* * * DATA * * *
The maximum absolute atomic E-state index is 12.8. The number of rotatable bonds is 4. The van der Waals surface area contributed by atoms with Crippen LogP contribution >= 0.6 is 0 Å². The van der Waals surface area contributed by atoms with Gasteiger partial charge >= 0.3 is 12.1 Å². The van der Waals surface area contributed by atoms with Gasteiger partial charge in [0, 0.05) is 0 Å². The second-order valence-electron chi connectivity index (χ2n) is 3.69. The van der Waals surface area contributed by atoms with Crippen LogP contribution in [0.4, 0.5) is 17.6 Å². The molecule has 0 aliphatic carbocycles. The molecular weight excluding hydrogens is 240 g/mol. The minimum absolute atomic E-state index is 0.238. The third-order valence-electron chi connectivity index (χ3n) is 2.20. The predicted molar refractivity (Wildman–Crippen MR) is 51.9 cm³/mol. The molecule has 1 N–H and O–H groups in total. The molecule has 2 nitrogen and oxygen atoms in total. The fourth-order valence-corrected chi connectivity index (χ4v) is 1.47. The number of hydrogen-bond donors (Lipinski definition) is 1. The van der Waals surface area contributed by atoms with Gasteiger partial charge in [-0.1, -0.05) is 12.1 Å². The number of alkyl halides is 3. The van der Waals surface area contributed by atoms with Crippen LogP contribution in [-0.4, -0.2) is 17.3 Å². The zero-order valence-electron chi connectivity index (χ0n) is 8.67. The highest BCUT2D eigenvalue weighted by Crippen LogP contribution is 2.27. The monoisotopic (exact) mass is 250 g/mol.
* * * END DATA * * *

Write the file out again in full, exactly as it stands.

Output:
The maximum absolute atomic E-state index is 12.8. The number of rotatable bonds is 4. The van der Waals surface area contributed by atoms with Crippen LogP contribution >= 0.6 is 0 Å². The van der Waals surface area contributed by atoms with Gasteiger partial charge >= 0.3 is 12.1 Å². The van der Waals surface area contributed by atoms with Gasteiger partial charge in [0, 0.05) is 0 Å². The second-order valence-electron chi connectivity index (χ2n) is 3.69. The van der Waals surface area contributed by atoms with Crippen LogP contribution in [0.4, 0.5) is 17.6 Å². The molecule has 0 aliphatic carbocycles. The molecular weight excluding hydrogens is 240 g/mol. The minimum absolute atomic E-state index is 0.238. The third-order valence-electron chi connectivity index (χ3n) is 2.20. The predicted molar refractivity (Wildman–Crippen MR) is 51.9 cm³/mol. The molecule has 1 N–H and O–H groups in total. The molecule has 2 nitrogen and oxygen atoms in total. The fourth-order valence-corrected chi connectivity index (χ4v) is 1.47. The number of hydrogen-bond donors (Lipinski definition) is 1. The van der Waals surface area contributed by atoms with Gasteiger partial charge in [-0.1, -0.05) is 12.1 Å². The number of alkyl halides is 3. The van der Waals surface area contributed by atoms with Crippen LogP contribution in [-0.4, -0.2) is 17.3 Å². The zero-order valence-electron chi connectivity index (χ0n) is 8.67. The highest BCUT2D eigenvalue weighted by Crippen LogP contribution is 2.27. The monoisotopic (exact) mass is 250 g/mol.